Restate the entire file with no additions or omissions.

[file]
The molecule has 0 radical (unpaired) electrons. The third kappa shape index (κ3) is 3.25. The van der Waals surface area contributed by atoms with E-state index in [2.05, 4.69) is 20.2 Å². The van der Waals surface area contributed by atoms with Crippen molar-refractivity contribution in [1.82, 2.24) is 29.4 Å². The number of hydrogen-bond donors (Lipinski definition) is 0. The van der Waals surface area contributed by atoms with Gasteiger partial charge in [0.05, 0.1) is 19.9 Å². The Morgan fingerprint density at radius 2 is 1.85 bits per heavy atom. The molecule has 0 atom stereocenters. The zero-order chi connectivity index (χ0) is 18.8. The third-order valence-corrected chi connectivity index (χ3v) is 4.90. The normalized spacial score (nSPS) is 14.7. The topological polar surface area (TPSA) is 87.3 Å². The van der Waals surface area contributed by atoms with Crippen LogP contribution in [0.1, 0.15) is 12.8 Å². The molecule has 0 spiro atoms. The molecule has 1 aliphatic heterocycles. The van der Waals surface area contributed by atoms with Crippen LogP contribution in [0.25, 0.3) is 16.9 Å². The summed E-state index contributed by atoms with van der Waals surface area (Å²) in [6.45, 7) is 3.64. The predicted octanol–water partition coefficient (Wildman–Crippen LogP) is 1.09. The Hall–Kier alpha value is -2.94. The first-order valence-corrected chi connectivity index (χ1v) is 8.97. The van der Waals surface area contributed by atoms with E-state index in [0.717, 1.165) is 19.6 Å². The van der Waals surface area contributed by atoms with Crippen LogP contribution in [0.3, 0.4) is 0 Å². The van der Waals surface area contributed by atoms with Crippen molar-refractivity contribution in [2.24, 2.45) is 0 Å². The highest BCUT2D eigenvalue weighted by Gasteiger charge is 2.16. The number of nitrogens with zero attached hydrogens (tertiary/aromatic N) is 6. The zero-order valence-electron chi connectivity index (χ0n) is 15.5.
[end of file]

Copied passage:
The molecule has 0 radical (unpaired) electrons. The third kappa shape index (κ3) is 3.25. The van der Waals surface area contributed by atoms with E-state index in [2.05, 4.69) is 20.2 Å². The van der Waals surface area contributed by atoms with Crippen molar-refractivity contribution in [1.82, 2.24) is 29.4 Å². The number of hydrogen-bond donors (Lipinski definition) is 0. The van der Waals surface area contributed by atoms with Gasteiger partial charge in [0.05, 0.1) is 19.9 Å². The Morgan fingerprint density at radius 2 is 1.85 bits per heavy atom. The molecule has 0 atom stereocenters. The zero-order chi connectivity index (χ0) is 18.8. The third-order valence-corrected chi connectivity index (χ3v) is 4.90. The normalized spacial score (nSPS) is 14.7. The topological polar surface area (TPSA) is 87.3 Å². The van der Waals surface area contributed by atoms with Crippen LogP contribution in [0.1, 0.15) is 12.8 Å². The molecule has 0 spiro atoms. The molecule has 1 aliphatic heterocycles. The van der Waals surface area contributed by atoms with Crippen LogP contribution in [0.25, 0.3) is 16.9 Å². The summed E-state index contributed by atoms with van der Waals surface area (Å²) in [6.45, 7) is 3.64. The predicted octanol–water partition coefficient (Wildman–Crippen LogP) is 1.09. The Hall–Kier alpha value is -2.94. The first-order valence-corrected chi connectivity index (χ1v) is 8.97. The van der Waals surface area contributed by atoms with E-state index in [0.717, 1.165) is 19.6 Å². The van der Waals surface area contributed by atoms with Crippen LogP contribution in [0.3, 0.4) is 0 Å². The van der Waals surface area contributed by atoms with Crippen molar-refractivity contribution in [2.24, 2.45) is 0 Å². The highest BCUT2D eigenvalue weighted by Gasteiger charge is 2.16. The number of nitrogens with zero attached hydrogens (tertiary/aromatic N) is 6. The zero-order valence-electron chi connectivity index (χ0n) is 15.5.